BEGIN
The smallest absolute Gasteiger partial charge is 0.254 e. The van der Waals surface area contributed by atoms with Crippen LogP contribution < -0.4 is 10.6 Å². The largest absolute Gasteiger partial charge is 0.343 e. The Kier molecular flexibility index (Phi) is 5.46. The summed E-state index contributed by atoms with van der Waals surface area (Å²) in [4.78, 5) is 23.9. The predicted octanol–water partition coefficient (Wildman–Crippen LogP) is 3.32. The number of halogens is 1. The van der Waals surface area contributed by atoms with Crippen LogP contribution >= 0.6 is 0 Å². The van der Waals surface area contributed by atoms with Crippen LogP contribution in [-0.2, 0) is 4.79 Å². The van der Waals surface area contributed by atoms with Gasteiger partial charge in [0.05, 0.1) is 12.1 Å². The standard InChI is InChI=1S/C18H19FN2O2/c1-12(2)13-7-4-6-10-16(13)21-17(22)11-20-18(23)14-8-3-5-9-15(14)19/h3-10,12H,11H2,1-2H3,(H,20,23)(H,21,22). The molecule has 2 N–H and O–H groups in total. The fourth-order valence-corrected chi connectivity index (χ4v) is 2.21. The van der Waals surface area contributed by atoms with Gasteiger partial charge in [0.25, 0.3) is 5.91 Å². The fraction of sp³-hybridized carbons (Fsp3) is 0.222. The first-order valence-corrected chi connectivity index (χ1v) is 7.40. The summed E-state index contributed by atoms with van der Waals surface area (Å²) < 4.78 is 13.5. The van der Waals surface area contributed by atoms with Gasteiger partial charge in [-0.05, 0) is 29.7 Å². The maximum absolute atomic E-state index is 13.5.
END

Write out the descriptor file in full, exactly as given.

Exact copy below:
The smallest absolute Gasteiger partial charge is 0.254 e. The van der Waals surface area contributed by atoms with Crippen LogP contribution < -0.4 is 10.6 Å². The largest absolute Gasteiger partial charge is 0.343 e. The Kier molecular flexibility index (Phi) is 5.46. The summed E-state index contributed by atoms with van der Waals surface area (Å²) in [4.78, 5) is 23.9. The predicted octanol–water partition coefficient (Wildman–Crippen LogP) is 3.32. The number of halogens is 1. The van der Waals surface area contributed by atoms with Crippen LogP contribution >= 0.6 is 0 Å². The van der Waals surface area contributed by atoms with Crippen LogP contribution in [-0.2, 0) is 4.79 Å². The van der Waals surface area contributed by atoms with Gasteiger partial charge in [0.05, 0.1) is 12.1 Å². The standard InChI is InChI=1S/C18H19FN2O2/c1-12(2)13-7-4-6-10-16(13)21-17(22)11-20-18(23)14-8-3-5-9-15(14)19/h3-10,12H,11H2,1-2H3,(H,20,23)(H,21,22). The molecule has 2 N–H and O–H groups in total. The fourth-order valence-corrected chi connectivity index (χ4v) is 2.21. The van der Waals surface area contributed by atoms with Gasteiger partial charge in [0.25, 0.3) is 5.91 Å². The fraction of sp³-hybridized carbons (Fsp3) is 0.222. The first-order valence-corrected chi connectivity index (χ1v) is 7.40. The summed E-state index contributed by atoms with van der Waals surface area (Å²) < 4.78 is 13.5. The van der Waals surface area contributed by atoms with Gasteiger partial charge in [-0.05, 0) is 29.7 Å². The maximum absolute atomic E-state index is 13.5.